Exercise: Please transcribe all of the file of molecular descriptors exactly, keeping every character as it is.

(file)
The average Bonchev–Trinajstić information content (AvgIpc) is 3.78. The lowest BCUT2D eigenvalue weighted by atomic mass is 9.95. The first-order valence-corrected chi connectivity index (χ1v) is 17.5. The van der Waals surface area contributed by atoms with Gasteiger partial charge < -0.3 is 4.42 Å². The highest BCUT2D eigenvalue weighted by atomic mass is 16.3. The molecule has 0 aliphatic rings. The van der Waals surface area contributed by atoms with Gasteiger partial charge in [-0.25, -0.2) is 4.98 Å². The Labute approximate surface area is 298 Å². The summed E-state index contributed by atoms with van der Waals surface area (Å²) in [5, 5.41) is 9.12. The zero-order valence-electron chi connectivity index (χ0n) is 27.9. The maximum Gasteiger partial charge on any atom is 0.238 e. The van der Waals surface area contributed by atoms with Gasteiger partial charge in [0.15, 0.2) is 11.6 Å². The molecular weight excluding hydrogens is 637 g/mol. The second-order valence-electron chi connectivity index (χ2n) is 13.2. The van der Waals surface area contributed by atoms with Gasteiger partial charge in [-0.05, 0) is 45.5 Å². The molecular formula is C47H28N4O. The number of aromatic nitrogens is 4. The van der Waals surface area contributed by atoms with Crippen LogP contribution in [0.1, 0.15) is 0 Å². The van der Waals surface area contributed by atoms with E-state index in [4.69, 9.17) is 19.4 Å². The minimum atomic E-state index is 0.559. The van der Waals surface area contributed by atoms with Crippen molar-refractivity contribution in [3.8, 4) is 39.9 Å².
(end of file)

The average Bonchev–Trinajstić information content (AvgIpc) is 3.78. The lowest BCUT2D eigenvalue weighted by atomic mass is 9.95. The first-order valence-corrected chi connectivity index (χ1v) is 17.5. The van der Waals surface area contributed by atoms with Gasteiger partial charge < -0.3 is 4.42 Å². The highest BCUT2D eigenvalue weighted by atomic mass is 16.3. The molecule has 0 aliphatic rings. The van der Waals surface area contributed by atoms with Gasteiger partial charge in [-0.25, -0.2) is 4.98 Å². The Labute approximate surface area is 298 Å². The summed E-state index contributed by atoms with van der Waals surface area (Å²) in [5, 5.41) is 9.12. The zero-order valence-electron chi connectivity index (χ0n) is 27.9. The maximum Gasteiger partial charge on any atom is 0.238 e. The van der Waals surface area contributed by atoms with Gasteiger partial charge in [0.15, 0.2) is 11.6 Å². The molecular weight excluding hydrogens is 637 g/mol. The second-order valence-electron chi connectivity index (χ2n) is 13.2. The van der Waals surface area contributed by atoms with Gasteiger partial charge in [-0.05, 0) is 45.5 Å². The molecular formula is C47H28N4O. The number of aromatic nitrogens is 4. The van der Waals surface area contributed by atoms with Crippen LogP contribution in [0.1, 0.15) is 0 Å². The van der Waals surface area contributed by atoms with E-state index in [4.69, 9.17) is 19.4 Å². The minimum atomic E-state index is 0.559. The van der Waals surface area contributed by atoms with Crippen molar-refractivity contribution in [3.8, 4) is 39.9 Å².